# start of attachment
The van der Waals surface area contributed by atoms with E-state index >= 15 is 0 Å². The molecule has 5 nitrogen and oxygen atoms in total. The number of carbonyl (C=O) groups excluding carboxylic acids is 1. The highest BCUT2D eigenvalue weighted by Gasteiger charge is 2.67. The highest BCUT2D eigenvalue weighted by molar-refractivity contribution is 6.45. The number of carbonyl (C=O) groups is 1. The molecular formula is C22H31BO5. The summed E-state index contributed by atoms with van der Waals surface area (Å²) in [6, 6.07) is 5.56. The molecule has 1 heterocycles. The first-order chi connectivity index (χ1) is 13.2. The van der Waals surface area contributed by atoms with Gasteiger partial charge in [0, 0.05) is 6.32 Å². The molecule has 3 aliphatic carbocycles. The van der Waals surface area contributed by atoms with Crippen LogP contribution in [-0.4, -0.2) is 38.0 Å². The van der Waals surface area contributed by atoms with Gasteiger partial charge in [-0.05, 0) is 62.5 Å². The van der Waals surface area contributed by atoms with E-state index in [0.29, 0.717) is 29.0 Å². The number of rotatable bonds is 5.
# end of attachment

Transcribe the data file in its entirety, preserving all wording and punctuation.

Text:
The van der Waals surface area contributed by atoms with E-state index >= 15 is 0 Å². The molecule has 5 nitrogen and oxygen atoms in total. The number of carbonyl (C=O) groups excluding carboxylic acids is 1. The highest BCUT2D eigenvalue weighted by Gasteiger charge is 2.67. The highest BCUT2D eigenvalue weighted by molar-refractivity contribution is 6.45. The number of carbonyl (C=O) groups is 1. The molecular formula is C22H31BO5. The summed E-state index contributed by atoms with van der Waals surface area (Å²) in [6, 6.07) is 5.56. The molecule has 1 heterocycles. The first-order chi connectivity index (χ1) is 13.2. The van der Waals surface area contributed by atoms with Gasteiger partial charge in [0, 0.05) is 6.32 Å². The molecule has 3 aliphatic carbocycles. The van der Waals surface area contributed by atoms with Crippen LogP contribution in [-0.4, -0.2) is 38.0 Å². The van der Waals surface area contributed by atoms with Gasteiger partial charge in [-0.05, 0) is 62.5 Å². The van der Waals surface area contributed by atoms with E-state index in [0.29, 0.717) is 29.0 Å². The number of rotatable bonds is 5.